The hotel lived up to most of my expectations during a late season, all inclusive week-long stay, except in respect of its immediate surroundings. It turned out to be a convenient base for local, island and mainland discovery during a crucial, fascinating time in modern Greece's evolution.
Owned by a local family, the Miramare is personally managed by the genial, modest, approachable proprietor and his wife (an ex PE teacher), both with excellent English. Their son runs a larger establishment nearby. Staff members, some Albanian, were all extremely pleasant once one had made an effort to establish a personal rapport.
All holiday guests were either Saga specialists (archaeology buffs) or generalists like me. Business visitors mentioned in an earlier report were a bunch of trainee aeronautical engineers from one of the Gulf states who added a surprisingly interesting dimension to my stay. Though they kept a polite distance, when approached they were very friendly, communicative and engaging.
Bedrooms were cheerful, bright and airy, with extremely comfortable beds, ample storage, adequate balcony and clean bathrooms. The restaurant was somewaht underused as most of us ate outdoors on the pleasant (part covered) patio, from which there were views of distant blue mainland mountains. Lunch and dinner consisted of mostly Mediterranean dishes, though chips were evidently a Saga concession. In addition to a soup service, salad bar and dessert table there were plenty of pasta, meat, fish and vegetable options: 8 at lunchtime and 12 each evening.
The indoor bar by reception was never used during my stay, action (ahem!) being focused on the 'all day' pool bar where there were plentiful seating and lounging options. Saga diversions were as anticipated; the Athens and Evia island tours especially appreciated.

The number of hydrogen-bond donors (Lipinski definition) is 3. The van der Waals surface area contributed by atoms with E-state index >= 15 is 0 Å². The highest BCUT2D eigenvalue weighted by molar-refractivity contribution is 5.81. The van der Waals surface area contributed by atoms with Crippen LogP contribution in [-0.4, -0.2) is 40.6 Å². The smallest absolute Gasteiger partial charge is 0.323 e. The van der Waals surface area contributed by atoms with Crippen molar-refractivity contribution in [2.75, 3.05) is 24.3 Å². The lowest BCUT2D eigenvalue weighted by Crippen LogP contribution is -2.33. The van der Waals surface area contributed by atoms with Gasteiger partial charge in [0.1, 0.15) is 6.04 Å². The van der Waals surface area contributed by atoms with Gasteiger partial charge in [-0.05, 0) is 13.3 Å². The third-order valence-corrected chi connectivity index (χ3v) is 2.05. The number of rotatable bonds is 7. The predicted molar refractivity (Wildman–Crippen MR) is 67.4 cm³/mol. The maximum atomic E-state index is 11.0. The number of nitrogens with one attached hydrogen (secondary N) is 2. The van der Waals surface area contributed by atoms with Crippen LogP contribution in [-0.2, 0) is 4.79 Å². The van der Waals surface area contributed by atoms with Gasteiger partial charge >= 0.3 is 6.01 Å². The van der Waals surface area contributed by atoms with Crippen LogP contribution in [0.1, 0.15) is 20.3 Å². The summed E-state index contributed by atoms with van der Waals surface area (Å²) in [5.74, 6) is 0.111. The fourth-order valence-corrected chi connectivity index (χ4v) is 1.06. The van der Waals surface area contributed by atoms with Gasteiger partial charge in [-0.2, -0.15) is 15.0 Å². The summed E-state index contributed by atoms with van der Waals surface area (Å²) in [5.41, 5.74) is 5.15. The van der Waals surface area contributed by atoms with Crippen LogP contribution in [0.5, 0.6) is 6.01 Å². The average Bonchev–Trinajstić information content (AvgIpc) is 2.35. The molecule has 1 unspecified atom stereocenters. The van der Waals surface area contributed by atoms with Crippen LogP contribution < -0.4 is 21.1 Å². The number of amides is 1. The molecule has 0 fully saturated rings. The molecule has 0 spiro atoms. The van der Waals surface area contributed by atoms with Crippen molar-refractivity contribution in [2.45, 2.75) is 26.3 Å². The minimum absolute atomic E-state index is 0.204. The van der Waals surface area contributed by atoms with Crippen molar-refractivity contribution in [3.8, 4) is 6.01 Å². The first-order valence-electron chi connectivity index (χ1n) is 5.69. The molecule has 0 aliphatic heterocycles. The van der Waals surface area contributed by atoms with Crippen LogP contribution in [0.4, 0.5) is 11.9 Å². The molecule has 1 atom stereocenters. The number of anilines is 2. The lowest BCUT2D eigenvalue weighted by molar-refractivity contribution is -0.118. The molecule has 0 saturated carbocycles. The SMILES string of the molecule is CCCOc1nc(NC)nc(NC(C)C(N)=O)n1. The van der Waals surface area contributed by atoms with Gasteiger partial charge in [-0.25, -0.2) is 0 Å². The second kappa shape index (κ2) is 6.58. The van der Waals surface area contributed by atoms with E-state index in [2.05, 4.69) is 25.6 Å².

However, for those who like to go for an occasional stroll, the Miramare was a disappointment. The hotel's rather narrow grey shingle and pebble beach, pretty deserted in late October, is only about 200 yards from one headland to the other. Behind the hotel there is a network of country roads, set in small orchards and plantations, mostly bounded by rusting chain link fencing, Within a few minutes stroll one reaches two isolated tavernas and a minimarket; the more adventurous could use this route as an approach to distant hill walks (not investigated). As several other contributors have mentioned, the main road has only intermittent verges so could be hazardous.
To compensate the hotel provides an informal but reliable free mini bus service to neighbouring Eretria and Amarynthos, both with miles of seaside promenades. Eretria has it's archaeological sites while the Amarynthos produce market with about 100 stalls was great for social observation.
Sadly the Miramare does not appear in the 2013 Saga brochure, so opportunities for British package tourists to visit Evia will be further limited. A pity, as I really enjoyed the relaxed informality of this hotel, the surprising diversity of green landscapes in the north of the island, the congenial country people as well as the pleasure of being in an area relatively unaffected by mass tourism. If you can find an alternative convenient way of getting here, try to get hold of Sara Wheeler's Evia:Travels on an undiscovered Greek Island - somewhat dated but still relevant.
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